FIBERGLAS SPORTS CAR (May, 1956)
That is one hell of a present for your kid, though with that giant hood it looks like the turning radius is probably similar to a real sports car.
FIBERGLAS SPORTS CAR
No youngster could ask for more than have his dad build him this rakish looking sports car.
By John Micklitsch
TO keep the cost at a minimum, about 75% of the mechanical parts used on the car were either bought at junk yards or second-hand dealers. Except for the welding of the chassis, which was a professional job, the body, transmission, steering, etc., was home-built and assembled by the designer, strictly an amateur.
The 1-1/2 hp Briggs and Stratton engine gives the car a speed of approximately 20 mph, but a governor keeps it down to 7 mph. The builder’s 5-year-old daughter has so far driven the car for about 300 miles without an accident. Various safety features incorporated into the design make this car as near accident-proof as possible.
The first step in construction is the building of the Fiberglas body. Of course, dimensions of the chassis, attachment points, etc., have to be worked out beforehand to assure proper fit of the body onto the frame. A plaster mold has to be made first. For this, formers are cut from scrap plywood, shaped to the approximate form of the body and joined by means of lattice strips. These strips also act as support for the window screen which will support the plaster. The plaster mold should have the exact shape of the final Fiberglas body. It must also be designed to assure easy removal of the body, therefore, be sure that the mold does not curve in at the bottom.
U.S. Gypsum Co. makes Hydrocal Bell plaster and Hydrostone plaster, either one of which is recommended for the mold. After shellacking the wood formers, attach the screen, or bailing wire, and, apply the plaster to a thickness of about one inch. Sand or add plaster to get all the proper curves, as close to the final body shape as possible. Next, the mold is sealed using several coats of Linoleum Lacquer or Cellulose Acetate Lacquer. After the body is thoroughly sealed, apply several coats of hard paste wax and polish carefully.
You are now ready for the Fiberglas application. Mix the first batch of Polyester with the desired color and catalyst, according to manufacturer’s instructions, and brush a heavy coat onto the plaster mold. Let this first layer cure, then brush on a second coat of Polyester and apply your first cover of Fiberglas cloth. On top of this goes another coat of Polyester, then a layer of (Fiberglas) mat. Smooth down each lamination carefully and squeeze out all air bubbles. On top of the mat goes another coat of Polyester and then the final coat of Fiberglas cloth. Cover this last coat with two or three layers of Polyester. Make sure that each coat of the mat and cloth is thoroughly soaked with the plastic and that the Polyester is mixed with the catalyst. If you find that you have excessive high spots on your layer of cloth or mat, let it dry and sand it down before putting on your next lamination. After it is dry, the body is wet-sanded with coarse, Wet Or Dry, sandpaper, progressing gradually to a finer grade paper as you go along. If you use a power tool for wet-sanding be careful not to get an electric shock. This is a very real danger, especially if you stand on a wet floor and use wet hands to hold the tool. Wear rubber gloves, keep the motor dry and ground it.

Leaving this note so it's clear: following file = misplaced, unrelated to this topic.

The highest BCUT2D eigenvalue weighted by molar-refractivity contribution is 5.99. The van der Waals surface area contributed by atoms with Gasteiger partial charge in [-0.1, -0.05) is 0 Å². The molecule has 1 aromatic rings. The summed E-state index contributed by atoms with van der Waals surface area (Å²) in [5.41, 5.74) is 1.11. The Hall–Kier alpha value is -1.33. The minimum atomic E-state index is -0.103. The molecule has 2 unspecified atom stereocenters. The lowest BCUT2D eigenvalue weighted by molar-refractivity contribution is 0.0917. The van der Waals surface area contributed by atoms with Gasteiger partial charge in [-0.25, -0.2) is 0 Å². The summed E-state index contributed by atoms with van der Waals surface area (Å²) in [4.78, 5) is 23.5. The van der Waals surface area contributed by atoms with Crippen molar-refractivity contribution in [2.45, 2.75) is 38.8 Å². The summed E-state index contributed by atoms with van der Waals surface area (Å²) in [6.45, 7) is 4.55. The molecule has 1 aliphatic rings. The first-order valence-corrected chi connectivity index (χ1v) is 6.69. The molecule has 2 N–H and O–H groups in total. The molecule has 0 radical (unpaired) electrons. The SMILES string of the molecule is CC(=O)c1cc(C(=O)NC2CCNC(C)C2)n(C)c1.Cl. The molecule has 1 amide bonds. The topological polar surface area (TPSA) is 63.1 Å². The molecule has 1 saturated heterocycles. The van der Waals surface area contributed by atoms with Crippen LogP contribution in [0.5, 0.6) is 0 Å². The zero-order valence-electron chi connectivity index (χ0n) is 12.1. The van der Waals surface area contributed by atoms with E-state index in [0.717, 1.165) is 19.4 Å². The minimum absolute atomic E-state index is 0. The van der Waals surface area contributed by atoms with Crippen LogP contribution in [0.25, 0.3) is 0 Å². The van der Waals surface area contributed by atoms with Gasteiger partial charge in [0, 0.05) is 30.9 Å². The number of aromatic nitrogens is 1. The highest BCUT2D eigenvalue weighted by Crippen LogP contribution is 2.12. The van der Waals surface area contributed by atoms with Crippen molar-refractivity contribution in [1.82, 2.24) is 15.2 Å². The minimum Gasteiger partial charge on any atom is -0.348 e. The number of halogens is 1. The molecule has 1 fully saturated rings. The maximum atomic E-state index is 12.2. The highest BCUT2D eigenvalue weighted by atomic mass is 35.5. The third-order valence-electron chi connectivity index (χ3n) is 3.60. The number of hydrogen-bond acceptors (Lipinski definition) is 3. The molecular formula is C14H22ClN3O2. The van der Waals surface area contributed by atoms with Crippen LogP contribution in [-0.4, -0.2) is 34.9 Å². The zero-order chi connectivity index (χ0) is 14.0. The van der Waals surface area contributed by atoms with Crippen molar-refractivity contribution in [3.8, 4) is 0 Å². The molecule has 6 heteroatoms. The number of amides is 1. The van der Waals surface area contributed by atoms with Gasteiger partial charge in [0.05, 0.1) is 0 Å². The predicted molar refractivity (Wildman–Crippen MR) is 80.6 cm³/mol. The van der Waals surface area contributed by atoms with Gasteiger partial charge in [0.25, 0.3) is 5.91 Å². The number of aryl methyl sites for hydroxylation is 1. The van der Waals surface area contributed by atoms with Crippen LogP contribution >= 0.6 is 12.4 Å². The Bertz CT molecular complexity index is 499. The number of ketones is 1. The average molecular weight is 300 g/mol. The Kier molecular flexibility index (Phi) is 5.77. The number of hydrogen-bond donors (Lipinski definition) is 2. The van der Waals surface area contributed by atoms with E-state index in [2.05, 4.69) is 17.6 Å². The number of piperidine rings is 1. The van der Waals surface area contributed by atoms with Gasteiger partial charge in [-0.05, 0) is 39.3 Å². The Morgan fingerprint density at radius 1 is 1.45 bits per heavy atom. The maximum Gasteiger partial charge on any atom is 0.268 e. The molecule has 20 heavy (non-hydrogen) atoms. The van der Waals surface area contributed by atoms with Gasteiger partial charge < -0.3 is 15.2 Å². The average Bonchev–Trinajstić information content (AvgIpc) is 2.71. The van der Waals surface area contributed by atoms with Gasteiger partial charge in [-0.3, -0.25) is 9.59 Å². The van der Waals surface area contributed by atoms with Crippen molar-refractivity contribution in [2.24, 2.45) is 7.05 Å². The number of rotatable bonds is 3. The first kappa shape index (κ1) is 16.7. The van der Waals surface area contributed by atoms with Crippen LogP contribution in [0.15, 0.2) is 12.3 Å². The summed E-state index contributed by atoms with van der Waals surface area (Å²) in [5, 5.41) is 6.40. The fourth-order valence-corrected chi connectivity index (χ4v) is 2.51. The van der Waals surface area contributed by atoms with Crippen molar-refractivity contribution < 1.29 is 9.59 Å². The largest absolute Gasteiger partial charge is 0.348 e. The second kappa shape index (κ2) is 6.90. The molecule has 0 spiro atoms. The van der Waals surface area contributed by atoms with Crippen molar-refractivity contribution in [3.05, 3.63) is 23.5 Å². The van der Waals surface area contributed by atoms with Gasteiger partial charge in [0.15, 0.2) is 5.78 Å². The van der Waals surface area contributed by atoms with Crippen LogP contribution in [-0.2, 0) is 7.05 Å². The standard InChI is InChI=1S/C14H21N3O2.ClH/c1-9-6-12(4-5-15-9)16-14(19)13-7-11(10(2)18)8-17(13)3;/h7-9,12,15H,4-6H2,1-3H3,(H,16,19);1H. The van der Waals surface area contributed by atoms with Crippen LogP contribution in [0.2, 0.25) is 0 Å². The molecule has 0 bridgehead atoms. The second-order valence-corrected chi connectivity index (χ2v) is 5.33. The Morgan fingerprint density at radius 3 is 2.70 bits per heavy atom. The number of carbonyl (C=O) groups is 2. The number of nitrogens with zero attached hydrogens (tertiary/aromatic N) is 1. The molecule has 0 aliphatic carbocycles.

You are now ready to remove the body from the mold. Trim all around the bottom edges with a hacksaw and lift up the body. Cut out all the openings for lights, exhaust, hood, etc., and fix up edges and rough spots with additional applications of Polyester, as required.
All lights and switches were bought at auto accessory stores. The windshield is cut from a sheet of Plexiglas. The speedometer comes from a bicycle, its five-inch wheel running off the transmission shaft.
The 1-1/2 hp motor is mounted on a steel plate, welded to the bottom of the chassis to allow it to sit lower. The complete steering assembly and front axle is taken from a model T Ford and cut to the proper size. The gas lever on the steering column becomes the gear shift lever, the old spark lever turns on the lights. The starter, from a ’41 Pontiac, was bought at a junk yard. A piece of 2×2-1/2-in. tool steel, with a hole drilled for an oil bushing, holds the shaft containing the gear and 2-in. belt pulley. The drawings show this arrangement. The battery is placed to the rear of the seat; it has to be charged only about once every two months.
The rear axle is from a junked 3-wheel motor scooter, cut down to” 30 inches, but still retaining the drum brakes. Our transmission frame was built up by welding strips of 1-1/4-in. strap iron together. Welded to the transmission frame is 5/16-in. iron pipe, cut to 1-in. length to allow the idler pulley arms to move freely. The two transmission gears are taken from a Maytag wringer, but any other type of gear, if it is the correct size, will work. Pulleys and gears are held to the shaft with steel cotter pins. Also on the frame is a bicycle sprocket, welded onto an iron bushing and slipped on the back shaft. The same type of sprocket is used on the rear axle. A 6-in. motorcycle sprocket bolts onto the left rear wheel to hold the heavier chain used because of the gear reduction. See drawings for the installation. The transmission diagram shows the arrangement of the forward and reverse drive. The rear wheel brake drums can be activated by the separate brake pedal and also by stepping off the accelerator, which action applies the brakes automatically.
The seat is made of plywood with a 1-in. raised frame all around. This was filled with rubberized hog hair and a thin layer of foam rubber. Seat covers, floor carpeting, horn, and other accessories add the final touch.
If you would like to correspond with the builder of this car, write to John Micklitsch, 112 S. Johnson St., Bluffton, Ind.